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The White House denies flagging online “disinformation” for censorship

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White House press secretary Karine Jean-Pierre’s reactions during a news briefing are now under scrutiny, after it appeared she was trying to avoid answering questions related to the allegedly close ties between the US administration and Big Tech, particularly around censorship of “misinformation.”

Judging by public statements made earlier by Jean-Pierre’s predecessor Jen Psaki, those ties run extraordinarily deep, and this information, that caused a major controversy, has not been officially fully explained to this day. In July 2021, Psaki said that the Biden administration was flagging “problematic posts” on Facebook, deemed to be spreading information.

But when quizzed about this on Wednesday, Jean-Pierre sought to shift the responsibility to the Department of Homeland Security (DHS), appearing to suggest that the White House has no pertinent knowledge about working with social media companies to carry out censorship of information they dislike (by labeling it as “misinformation.”)

Clips from the briefing have been cropping up on Twitter and in news media reports, showing the press secretary meander around pretty straight-forward questions, apparently in an attempt not to give any kind of useful and direct response.

This comes as – on top of the Psaki remarks – the Intercept in October wrote that, “Years of internal DHS memos, emails, and documents – obtained via leaks and an ongoing lawsuit, as well as public documents – illustrate an expansive effort by the agency to influence tech platforms.”

Thus one reporter cited the Intercept story that said the federal government had “opportunities” to identify posts perceived as misinformation – whether it concerned origins of Covid, vaccines, Ukraine, or the US withdrawal from Afghanistan – and then give that information to social media giants to suppress.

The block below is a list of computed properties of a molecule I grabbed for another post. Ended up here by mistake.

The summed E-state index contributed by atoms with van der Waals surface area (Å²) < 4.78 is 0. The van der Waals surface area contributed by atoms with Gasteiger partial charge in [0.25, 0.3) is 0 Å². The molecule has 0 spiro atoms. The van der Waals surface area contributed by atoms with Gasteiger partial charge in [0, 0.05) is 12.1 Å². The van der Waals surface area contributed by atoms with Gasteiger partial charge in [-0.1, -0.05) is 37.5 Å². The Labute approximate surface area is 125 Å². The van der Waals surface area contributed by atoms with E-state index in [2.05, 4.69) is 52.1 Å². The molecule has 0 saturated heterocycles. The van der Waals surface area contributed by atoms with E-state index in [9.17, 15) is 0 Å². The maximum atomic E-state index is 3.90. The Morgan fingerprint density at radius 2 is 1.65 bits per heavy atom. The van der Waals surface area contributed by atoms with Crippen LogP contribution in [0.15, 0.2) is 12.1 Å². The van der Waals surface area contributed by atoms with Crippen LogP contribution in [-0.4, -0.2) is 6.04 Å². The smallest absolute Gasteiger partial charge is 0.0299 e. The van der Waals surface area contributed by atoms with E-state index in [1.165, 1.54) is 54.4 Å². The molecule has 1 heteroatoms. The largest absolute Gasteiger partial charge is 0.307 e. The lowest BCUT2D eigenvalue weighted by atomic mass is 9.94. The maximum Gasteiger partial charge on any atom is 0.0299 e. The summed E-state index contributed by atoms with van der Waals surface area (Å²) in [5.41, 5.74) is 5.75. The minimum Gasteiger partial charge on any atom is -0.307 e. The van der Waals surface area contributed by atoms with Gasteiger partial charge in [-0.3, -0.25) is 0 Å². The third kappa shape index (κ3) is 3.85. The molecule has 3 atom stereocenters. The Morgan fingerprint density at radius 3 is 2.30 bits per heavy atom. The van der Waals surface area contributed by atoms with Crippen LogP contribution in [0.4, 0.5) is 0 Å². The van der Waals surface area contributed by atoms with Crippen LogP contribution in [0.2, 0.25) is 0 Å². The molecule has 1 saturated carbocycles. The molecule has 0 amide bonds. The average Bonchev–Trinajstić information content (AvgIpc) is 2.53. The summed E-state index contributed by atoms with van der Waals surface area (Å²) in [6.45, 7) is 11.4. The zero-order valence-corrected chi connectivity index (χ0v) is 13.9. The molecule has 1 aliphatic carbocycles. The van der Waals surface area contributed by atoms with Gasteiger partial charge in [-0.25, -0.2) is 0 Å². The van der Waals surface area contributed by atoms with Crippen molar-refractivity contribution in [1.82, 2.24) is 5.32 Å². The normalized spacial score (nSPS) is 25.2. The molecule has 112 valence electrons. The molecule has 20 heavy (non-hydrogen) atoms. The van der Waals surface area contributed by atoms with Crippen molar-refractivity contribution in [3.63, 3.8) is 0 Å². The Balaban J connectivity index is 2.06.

Jean-Pierre’s response to that specific question was that the Biden administration “remains fully committed to protect the security and resilience of or elections and safeguard election infrastructure” – and although she was “answering” a question that was never asked, she made a tenuous link to it by adding that this “included combating disinformation.”

The press secretary then suggested that the work to “protect Americans that threatens the whole land, including malicious efforts spread by foreign adversaries began before the Disinformation Governance Board was established,” adding, “in fact, some of that work began before this administration.”

When the reporter insisted, asking, “So, you are flagging misinformation [for social media companies]?,” the reply was, “I don’t have anything more to add; this is DHS I am referring you to.”

A reporter with an independent media outlet, RealClearPolitics, was behind these White House briefing questions that received no real answers and the final query was whether the White House submits examples of disinformation “to censor through a secret government censorship portal.”

To a question phrased like this, Jean-Pierre replied, “No.”

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